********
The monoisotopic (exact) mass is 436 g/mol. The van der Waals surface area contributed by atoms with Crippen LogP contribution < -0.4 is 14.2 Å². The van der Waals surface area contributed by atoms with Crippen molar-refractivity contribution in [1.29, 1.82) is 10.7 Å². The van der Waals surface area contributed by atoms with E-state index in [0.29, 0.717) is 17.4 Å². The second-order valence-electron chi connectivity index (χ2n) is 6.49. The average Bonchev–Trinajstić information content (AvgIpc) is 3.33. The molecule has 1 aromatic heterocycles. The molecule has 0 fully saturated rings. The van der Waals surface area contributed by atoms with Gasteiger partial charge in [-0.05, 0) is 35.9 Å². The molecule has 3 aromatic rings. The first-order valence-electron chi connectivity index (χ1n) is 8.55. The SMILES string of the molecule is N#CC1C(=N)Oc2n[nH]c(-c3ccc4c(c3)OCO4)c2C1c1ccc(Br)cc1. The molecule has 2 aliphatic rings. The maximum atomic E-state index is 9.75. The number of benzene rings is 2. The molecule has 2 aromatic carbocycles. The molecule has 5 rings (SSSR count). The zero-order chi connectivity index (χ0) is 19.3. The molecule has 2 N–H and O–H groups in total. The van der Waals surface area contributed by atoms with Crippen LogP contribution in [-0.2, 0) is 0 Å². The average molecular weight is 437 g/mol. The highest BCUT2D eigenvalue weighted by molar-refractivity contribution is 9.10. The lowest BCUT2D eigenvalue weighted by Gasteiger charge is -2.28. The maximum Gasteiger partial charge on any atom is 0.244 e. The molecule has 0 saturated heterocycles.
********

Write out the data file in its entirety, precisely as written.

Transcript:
The monoisotopic (exact) mass is 436 g/mol. The van der Waals surface area contributed by atoms with Crippen LogP contribution < -0.4 is 14.2 Å². The van der Waals surface area contributed by atoms with Crippen molar-refractivity contribution in [1.29, 1.82) is 10.7 Å². The van der Waals surface area contributed by atoms with E-state index in [0.29, 0.717) is 17.4 Å². The second-order valence-electron chi connectivity index (χ2n) is 6.49. The average Bonchev–Trinajstić information content (AvgIpc) is 3.33. The molecule has 1 aromatic heterocycles. The molecule has 0 fully saturated rings. The van der Waals surface area contributed by atoms with Gasteiger partial charge in [-0.05, 0) is 35.9 Å². The molecule has 3 aromatic rings. The first-order valence-electron chi connectivity index (χ1n) is 8.55. The SMILES string of the molecule is N#CC1C(=N)Oc2n[nH]c(-c3ccc4c(c3)OCO4)c2C1c1ccc(Br)cc1. The molecule has 2 aliphatic rings. The maximum atomic E-state index is 9.75. The number of benzene rings is 2. The molecule has 2 aromatic carbocycles. The molecule has 5 rings (SSSR count). The zero-order chi connectivity index (χ0) is 19.3. The molecule has 2 N–H and O–H groups in total. The van der Waals surface area contributed by atoms with Crippen LogP contribution in [-0.2, 0) is 0 Å². The average molecular weight is 437 g/mol. The highest BCUT2D eigenvalue weighted by molar-refractivity contribution is 9.10. The lowest BCUT2D eigenvalue weighted by Gasteiger charge is -2.28. The maximum Gasteiger partial charge on any atom is 0.244 e. The molecule has 0 saturated heterocycles.